Multiple comics publishers are cloak and dagger about their social media policies. Of the companies contacted for this story, only Dark Horse Comics was willing to go on the record, with Image Comics declining to comment entirely and others — including Marvel and DC — not responding to a request for content.

“Dark Horse Comics has a general social media policy for staff members,” a representative of the publisher said. “We provide a best practices document to help creators with their own social media promotion strategy for their comics, but adherence to the company policy is not a requirement of their contractor agreements. If there is a need to offer input or advice to a creator, we will do so on a case-by-case basis.”

It’s as easy as that: offering advice as-needed. And though DC Comics did not respond to requests for comment, in early 2018, an email sent to DC creators containing social media guidelines was leaked to the press. (While DC has not officially commented on the email’s veracity, sources within DC were willing to confirm to me that these guidelines are factual and still in place.)

“You may want to refrain from engaging with individuals who may be speaking negatively about you,” the email reads at one point. “If there has been a personal threat to you or those around you then in addition to alerting DC, please involve the proper law enforcement authorities.” Elsewhere, it adds, “Under all circumstances, please indicate that you do work for DC, but that your comments are your own and do not reflect those of the company.”

These guidelines are obviously nothing surprising or unreasonable either: Don’t feed the trolls, don’t post spoilers or break news, don’t take private interviews with press, and use good judgement on what you decide to post is the short version. But one thing stuck out to me the most — the clear wording shows the company’s willingness to back its people up if they face harassment on social media, while still allowing the freedom to speak on their own private platform.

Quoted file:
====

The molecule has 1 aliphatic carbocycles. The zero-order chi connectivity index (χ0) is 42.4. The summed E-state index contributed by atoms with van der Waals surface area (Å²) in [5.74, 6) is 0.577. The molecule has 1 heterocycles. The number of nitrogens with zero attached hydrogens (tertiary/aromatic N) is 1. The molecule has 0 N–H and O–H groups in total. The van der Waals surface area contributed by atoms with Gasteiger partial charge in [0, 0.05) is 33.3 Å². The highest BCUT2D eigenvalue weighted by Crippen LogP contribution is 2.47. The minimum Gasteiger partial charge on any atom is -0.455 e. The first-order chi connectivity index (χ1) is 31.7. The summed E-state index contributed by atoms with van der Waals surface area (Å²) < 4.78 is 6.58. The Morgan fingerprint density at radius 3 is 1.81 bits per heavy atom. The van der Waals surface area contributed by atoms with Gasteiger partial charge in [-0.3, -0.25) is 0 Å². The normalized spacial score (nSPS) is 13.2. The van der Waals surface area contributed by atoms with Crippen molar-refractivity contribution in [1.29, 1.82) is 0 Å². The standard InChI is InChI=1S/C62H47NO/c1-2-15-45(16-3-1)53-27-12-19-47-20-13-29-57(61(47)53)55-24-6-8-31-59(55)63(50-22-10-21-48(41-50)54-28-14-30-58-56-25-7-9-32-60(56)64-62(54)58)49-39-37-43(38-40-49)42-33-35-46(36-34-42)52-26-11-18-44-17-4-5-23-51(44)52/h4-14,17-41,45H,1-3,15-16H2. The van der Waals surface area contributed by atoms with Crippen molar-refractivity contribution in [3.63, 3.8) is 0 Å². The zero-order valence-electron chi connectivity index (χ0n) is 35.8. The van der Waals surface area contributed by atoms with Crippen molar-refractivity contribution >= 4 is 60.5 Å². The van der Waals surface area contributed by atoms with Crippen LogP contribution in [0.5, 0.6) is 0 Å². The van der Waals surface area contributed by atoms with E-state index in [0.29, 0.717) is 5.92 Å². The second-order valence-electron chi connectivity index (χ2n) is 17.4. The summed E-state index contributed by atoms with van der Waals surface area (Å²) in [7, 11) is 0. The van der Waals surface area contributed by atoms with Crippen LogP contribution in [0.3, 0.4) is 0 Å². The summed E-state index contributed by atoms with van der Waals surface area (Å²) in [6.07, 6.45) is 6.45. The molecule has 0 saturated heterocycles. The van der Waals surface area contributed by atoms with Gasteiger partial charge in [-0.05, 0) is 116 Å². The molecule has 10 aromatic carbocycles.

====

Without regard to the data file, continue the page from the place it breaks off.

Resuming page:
This last part in particular speaks volumes to the trust built between publisher and creator, as well as an unwillingness to completely limit free speech and interactions with fans. The flip-side of that kind of relationship can be found in what happened last year with writer Chuck Wendig and Marvel Entertainment.

Darth Vader stands at the head of a reflective table in Cloud City, on the cover of Shadow of Vader #2, which would have been written by Chuch Wendig. Marvel Comics (never released).
The putative cover of Star Wars: Shadow of Vader #2.
Lucasfilm, Marvel Comics

In late 2018, Wendig was fired from his upcoming book, Star Wars: Shadow of Vader after tweeting a series of bold statements during the Brett Kavanaugh hearings on his personal Twitter account. Wendig had a history of being vocally progressive in his political views, and had no problem defending them even after countless harassment from Star Wars reactionaries. Wendig stated openly that he was let go, and the book later scrapped completely, because of his tweets and their strong political nature.